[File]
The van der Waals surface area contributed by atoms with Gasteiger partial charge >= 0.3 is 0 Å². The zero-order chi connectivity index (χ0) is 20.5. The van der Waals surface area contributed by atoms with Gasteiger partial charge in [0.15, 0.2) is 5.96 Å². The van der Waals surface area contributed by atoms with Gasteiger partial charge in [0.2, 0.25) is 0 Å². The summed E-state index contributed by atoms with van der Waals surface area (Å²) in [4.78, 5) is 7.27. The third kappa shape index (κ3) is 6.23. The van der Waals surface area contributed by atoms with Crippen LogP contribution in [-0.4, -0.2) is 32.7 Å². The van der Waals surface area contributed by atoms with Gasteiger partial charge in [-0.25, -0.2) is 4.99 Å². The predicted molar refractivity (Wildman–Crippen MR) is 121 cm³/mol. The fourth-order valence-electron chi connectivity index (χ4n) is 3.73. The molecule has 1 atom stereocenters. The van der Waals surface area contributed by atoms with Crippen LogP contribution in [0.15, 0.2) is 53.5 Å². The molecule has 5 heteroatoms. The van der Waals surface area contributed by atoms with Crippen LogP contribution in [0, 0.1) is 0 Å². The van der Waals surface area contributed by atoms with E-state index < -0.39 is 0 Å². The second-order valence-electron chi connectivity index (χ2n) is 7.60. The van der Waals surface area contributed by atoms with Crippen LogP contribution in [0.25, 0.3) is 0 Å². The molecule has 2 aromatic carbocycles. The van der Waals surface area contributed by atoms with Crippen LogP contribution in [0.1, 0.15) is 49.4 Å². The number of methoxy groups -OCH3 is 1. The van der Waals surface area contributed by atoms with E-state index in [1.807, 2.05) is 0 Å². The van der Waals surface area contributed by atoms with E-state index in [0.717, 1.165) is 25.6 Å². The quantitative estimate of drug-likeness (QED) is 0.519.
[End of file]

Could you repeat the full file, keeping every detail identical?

The van der Waals surface area contributed by atoms with Gasteiger partial charge >= 0.3 is 0 Å². The zero-order chi connectivity index (χ0) is 20.5. The van der Waals surface area contributed by atoms with Gasteiger partial charge in [0.15, 0.2) is 5.96 Å². The van der Waals surface area contributed by atoms with Gasteiger partial charge in [0.2, 0.25) is 0 Å². The summed E-state index contributed by atoms with van der Waals surface area (Å²) in [4.78, 5) is 7.27. The third kappa shape index (κ3) is 6.23. The van der Waals surface area contributed by atoms with Crippen LogP contribution in [-0.4, -0.2) is 32.7 Å². The van der Waals surface area contributed by atoms with Gasteiger partial charge in [-0.25, -0.2) is 4.99 Å². The predicted molar refractivity (Wildman–Crippen MR) is 121 cm³/mol. The fourth-order valence-electron chi connectivity index (χ4n) is 3.73. The molecule has 1 atom stereocenters. The van der Waals surface area contributed by atoms with Crippen LogP contribution in [0.15, 0.2) is 53.5 Å². The molecule has 5 heteroatoms. The van der Waals surface area contributed by atoms with Crippen LogP contribution in [0, 0.1) is 0 Å². The van der Waals surface area contributed by atoms with E-state index < -0.39 is 0 Å². The second-order valence-electron chi connectivity index (χ2n) is 7.60. The van der Waals surface area contributed by atoms with Crippen LogP contribution in [0.25, 0.3) is 0 Å². The molecule has 2 aromatic carbocycles. The van der Waals surface area contributed by atoms with Crippen LogP contribution in [0.1, 0.15) is 49.4 Å². The number of methoxy groups -OCH3 is 1. The van der Waals surface area contributed by atoms with E-state index in [1.807, 2.05) is 0 Å². The van der Waals surface area contributed by atoms with E-state index in [0.717, 1.165) is 25.6 Å². The quantitative estimate of drug-likeness (QED) is 0.519.